Businesses aren't people and aren't driven by the same motives. People are mainly interested in raising healthy, happy families. Businesses are mainly interested in making money - maximizing profits and minimizing expenses; given free rein, they will attempt to do so by any means available to them if they can get away with it, such as shafting their employees, shortcutting product and service quality, overcharging, backstabbing their competitors, etc. Successful lying, cheating, and stealing are considered good from a business standpoint. For that reason, I find his ideas about free markets rather frightening.
1. John McCain
I've talked about him before, too. The fundamental underpinnings of his political philosophy all derive from being a Christian who wants to advance the American Way to the unwashed masses. However, from those premises, what he actually wants to do is largely the same as how I would want to proceed.
Given those two choices, I'd have to go for McCain over Paul. But I'd rather have a Democrat.
16 January 2008
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The major problem with Ron Paul that's finally getting some coverage--though not enough--is that the man's an unrepentant racist. (See this TNR article for documentation; it's not the only place these claims have been made, but it's one of the most comprehensive). So far, the only defense his campaign has offered for the newsletters that Paul published under his name is that he didn't write some of the most offensive articles--he was some kind of absentee landlord. I've never understood this kind of "defense," frankly: "I'm not evil, I'm just incompetent." If you believe he knew what he was publishing, he's not qualified to be President. If you believe that he didn't control what went out under his own name, he's not qualified to be President.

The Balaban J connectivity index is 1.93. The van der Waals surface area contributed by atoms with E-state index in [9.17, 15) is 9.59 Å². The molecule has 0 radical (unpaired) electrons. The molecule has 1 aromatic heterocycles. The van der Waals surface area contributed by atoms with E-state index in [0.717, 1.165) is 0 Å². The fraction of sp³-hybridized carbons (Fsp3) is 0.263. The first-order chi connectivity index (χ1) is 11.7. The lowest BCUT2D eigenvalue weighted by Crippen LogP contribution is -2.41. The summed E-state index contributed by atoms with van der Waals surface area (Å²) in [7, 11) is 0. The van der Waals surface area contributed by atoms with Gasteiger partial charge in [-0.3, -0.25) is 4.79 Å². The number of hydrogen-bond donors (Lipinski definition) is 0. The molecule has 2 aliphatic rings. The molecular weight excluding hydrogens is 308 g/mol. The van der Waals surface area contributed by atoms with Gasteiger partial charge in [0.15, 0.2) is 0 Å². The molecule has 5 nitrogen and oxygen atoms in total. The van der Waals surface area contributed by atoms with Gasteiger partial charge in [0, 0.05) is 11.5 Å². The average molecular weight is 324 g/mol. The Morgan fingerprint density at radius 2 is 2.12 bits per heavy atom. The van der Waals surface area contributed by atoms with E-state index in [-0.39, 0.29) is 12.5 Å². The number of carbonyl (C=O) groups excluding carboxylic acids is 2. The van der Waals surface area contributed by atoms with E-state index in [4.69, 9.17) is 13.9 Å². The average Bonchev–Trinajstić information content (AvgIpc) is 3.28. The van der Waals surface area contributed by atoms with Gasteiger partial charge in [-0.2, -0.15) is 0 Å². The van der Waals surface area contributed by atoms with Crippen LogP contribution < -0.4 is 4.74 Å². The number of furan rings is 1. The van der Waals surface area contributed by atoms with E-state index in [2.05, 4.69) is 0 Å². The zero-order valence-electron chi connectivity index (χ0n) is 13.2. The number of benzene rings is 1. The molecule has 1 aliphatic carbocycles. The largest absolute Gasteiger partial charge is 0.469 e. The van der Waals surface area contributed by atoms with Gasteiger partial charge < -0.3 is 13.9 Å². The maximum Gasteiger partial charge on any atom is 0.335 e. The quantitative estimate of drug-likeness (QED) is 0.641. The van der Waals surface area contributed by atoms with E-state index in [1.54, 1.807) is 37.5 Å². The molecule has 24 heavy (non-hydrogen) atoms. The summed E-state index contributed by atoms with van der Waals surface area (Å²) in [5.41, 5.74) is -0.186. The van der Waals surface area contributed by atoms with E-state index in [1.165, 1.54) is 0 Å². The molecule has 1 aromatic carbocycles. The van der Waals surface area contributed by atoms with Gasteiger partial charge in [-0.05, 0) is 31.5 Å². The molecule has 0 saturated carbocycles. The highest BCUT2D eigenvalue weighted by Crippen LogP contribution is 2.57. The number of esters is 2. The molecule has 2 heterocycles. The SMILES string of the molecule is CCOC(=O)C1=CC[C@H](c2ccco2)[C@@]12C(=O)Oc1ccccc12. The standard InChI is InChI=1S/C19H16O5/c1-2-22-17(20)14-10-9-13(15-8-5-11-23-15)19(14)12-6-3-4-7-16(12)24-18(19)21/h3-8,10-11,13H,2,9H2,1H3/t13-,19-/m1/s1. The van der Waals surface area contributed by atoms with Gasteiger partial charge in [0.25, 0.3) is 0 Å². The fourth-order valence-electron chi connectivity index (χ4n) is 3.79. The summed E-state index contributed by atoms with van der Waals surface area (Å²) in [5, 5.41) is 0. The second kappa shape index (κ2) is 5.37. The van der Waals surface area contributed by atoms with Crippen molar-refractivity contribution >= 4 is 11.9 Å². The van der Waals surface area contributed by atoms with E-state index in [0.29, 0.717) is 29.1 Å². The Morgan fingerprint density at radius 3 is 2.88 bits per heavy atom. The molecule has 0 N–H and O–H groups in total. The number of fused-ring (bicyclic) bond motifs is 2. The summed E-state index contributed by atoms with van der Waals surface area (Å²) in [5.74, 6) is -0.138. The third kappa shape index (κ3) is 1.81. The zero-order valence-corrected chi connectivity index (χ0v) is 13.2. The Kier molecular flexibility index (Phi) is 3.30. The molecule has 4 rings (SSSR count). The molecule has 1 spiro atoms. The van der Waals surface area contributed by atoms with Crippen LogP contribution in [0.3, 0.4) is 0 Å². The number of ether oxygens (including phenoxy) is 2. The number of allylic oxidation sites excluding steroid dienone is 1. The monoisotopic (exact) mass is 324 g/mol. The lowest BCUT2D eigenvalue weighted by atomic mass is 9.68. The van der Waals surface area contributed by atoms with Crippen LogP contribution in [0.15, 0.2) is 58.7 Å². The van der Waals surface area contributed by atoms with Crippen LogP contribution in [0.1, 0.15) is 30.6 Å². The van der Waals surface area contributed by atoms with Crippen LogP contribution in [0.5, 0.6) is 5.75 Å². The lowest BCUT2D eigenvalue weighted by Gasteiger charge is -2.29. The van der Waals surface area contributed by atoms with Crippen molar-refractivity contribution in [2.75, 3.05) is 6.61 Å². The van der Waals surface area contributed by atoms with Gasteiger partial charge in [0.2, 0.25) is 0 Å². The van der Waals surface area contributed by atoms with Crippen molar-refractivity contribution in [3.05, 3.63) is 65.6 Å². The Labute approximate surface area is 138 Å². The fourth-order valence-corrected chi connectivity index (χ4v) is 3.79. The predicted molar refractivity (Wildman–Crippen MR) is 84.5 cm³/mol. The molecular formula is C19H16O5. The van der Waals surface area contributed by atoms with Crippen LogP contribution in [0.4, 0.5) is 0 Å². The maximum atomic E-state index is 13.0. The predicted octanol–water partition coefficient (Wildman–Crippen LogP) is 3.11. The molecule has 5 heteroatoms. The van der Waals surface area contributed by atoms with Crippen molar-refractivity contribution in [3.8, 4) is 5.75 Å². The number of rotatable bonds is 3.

I'm not faulting you: Paul puts on a good show, and his past hasn't gotten as much coverage as it should have, probably because he's never been a strong candidate or had any real likelihood of actually getting the Repubs' nomination.